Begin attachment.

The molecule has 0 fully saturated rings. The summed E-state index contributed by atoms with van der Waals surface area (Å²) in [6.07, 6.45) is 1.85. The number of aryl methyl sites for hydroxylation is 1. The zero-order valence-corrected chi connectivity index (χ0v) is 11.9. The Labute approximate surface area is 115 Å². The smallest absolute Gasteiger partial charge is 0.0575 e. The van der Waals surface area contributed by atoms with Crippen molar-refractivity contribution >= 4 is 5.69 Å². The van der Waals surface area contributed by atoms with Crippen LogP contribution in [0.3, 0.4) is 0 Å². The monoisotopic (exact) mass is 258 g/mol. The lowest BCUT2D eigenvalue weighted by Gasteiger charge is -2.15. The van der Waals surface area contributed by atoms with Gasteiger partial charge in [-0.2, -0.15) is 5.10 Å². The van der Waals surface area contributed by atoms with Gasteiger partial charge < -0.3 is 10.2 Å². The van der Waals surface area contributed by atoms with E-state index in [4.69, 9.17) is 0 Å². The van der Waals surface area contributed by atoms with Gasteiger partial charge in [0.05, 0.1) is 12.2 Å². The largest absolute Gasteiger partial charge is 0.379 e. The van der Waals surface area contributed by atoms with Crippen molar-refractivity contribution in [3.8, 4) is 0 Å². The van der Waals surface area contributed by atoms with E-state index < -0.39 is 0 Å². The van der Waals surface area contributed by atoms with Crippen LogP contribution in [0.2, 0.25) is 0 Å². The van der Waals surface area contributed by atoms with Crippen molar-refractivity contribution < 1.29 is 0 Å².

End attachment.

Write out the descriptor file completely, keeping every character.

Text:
The molecule has 0 fully saturated rings. The summed E-state index contributed by atoms with van der Waals surface area (Å²) in [6.07, 6.45) is 1.85. The number of aryl methyl sites for hydroxylation is 1. The zero-order valence-corrected chi connectivity index (χ0v) is 11.9. The Labute approximate surface area is 115 Å². The smallest absolute Gasteiger partial charge is 0.0575 e. The van der Waals surface area contributed by atoms with Crippen molar-refractivity contribution >= 4 is 5.69 Å². The van der Waals surface area contributed by atoms with Crippen LogP contribution in [0.3, 0.4) is 0 Å². The monoisotopic (exact) mass is 258 g/mol. The lowest BCUT2D eigenvalue weighted by Gasteiger charge is -2.15. The van der Waals surface area contributed by atoms with Gasteiger partial charge in [-0.2, -0.15) is 5.10 Å². The van der Waals surface area contributed by atoms with Gasteiger partial charge < -0.3 is 10.2 Å². The van der Waals surface area contributed by atoms with E-state index in [4.69, 9.17) is 0 Å². The van der Waals surface area contributed by atoms with Gasteiger partial charge in [0.05, 0.1) is 12.2 Å². The largest absolute Gasteiger partial charge is 0.379 e. The van der Waals surface area contributed by atoms with Crippen molar-refractivity contribution in [3.8, 4) is 0 Å². The van der Waals surface area contributed by atoms with E-state index < -0.39 is 0 Å². The van der Waals surface area contributed by atoms with Crippen LogP contribution in [0.2, 0.25) is 0 Å². The van der Waals surface area contributed by atoms with Crippen molar-refractivity contribution < 1.29 is 0 Å².